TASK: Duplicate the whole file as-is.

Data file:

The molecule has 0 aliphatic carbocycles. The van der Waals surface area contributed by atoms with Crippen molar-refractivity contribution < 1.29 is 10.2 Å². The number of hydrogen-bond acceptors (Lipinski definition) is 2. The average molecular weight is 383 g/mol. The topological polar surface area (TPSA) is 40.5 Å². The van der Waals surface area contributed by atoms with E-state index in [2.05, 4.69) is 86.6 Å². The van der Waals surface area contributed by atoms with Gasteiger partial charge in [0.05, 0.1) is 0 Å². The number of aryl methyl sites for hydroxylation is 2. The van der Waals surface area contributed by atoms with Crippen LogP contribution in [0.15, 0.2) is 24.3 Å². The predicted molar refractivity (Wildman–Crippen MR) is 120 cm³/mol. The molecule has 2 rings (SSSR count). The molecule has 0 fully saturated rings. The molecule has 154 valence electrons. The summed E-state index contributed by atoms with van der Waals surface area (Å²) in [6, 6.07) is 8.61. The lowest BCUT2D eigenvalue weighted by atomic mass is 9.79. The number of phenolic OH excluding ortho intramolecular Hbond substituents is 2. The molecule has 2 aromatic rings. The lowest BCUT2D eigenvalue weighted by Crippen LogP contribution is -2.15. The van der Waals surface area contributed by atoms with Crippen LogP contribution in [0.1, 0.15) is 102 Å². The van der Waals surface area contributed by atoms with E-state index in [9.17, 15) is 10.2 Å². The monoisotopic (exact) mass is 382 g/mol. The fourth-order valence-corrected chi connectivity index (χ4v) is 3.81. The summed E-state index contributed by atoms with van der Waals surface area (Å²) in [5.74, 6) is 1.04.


The molecule has 0 aliphatic carbocycles. The van der Waals surface area contributed by atoms with Crippen molar-refractivity contribution < 1.29 is 10.2 Å². The number of hydrogen-bond acceptors (Lipinski definition) is 2. The average molecular weight is 383 g/mol. The topological polar surface area (TPSA) is 40.5 Å². The van der Waals surface area contributed by atoms with E-state index in [2.05, 4.69) is 86.6 Å². The van der Waals surface area contributed by atoms with Gasteiger partial charge in [0.05, 0.1) is 0 Å². The number of aryl methyl sites for hydroxylation is 2. The van der Waals surface area contributed by atoms with Crippen LogP contribution in [0.15, 0.2) is 24.3 Å². The predicted molar refractivity (Wildman–Crippen MR) is 120 cm³/mol. The molecule has 2 rings (SSSR count). The molecule has 0 fully saturated rings. The molecule has 154 valence electrons. The summed E-state index contributed by atoms with van der Waals surface area (Å²) in [6, 6.07) is 8.61. The lowest BCUT2D eigenvalue weighted by atomic mass is 9.79. The number of phenolic OH excluding ortho intramolecular Hbond substituents is 2. The molecule has 2 aromatic rings. The lowest BCUT2D eigenvalue weighted by Crippen LogP contribution is -2.15. The van der Waals surface area contributed by atoms with Crippen LogP contribution in [0.1, 0.15) is 102 Å². The van der Waals surface area contributed by atoms with E-state index in [9.17, 15) is 10.2 Å². The monoisotopic (exact) mass is 382 g/mol. The fourth-order valence-corrected chi connectivity index (χ4v) is 3.81. The summed E-state index contributed by atoms with van der Waals surface area (Å²) in [5.74, 6) is 1.04.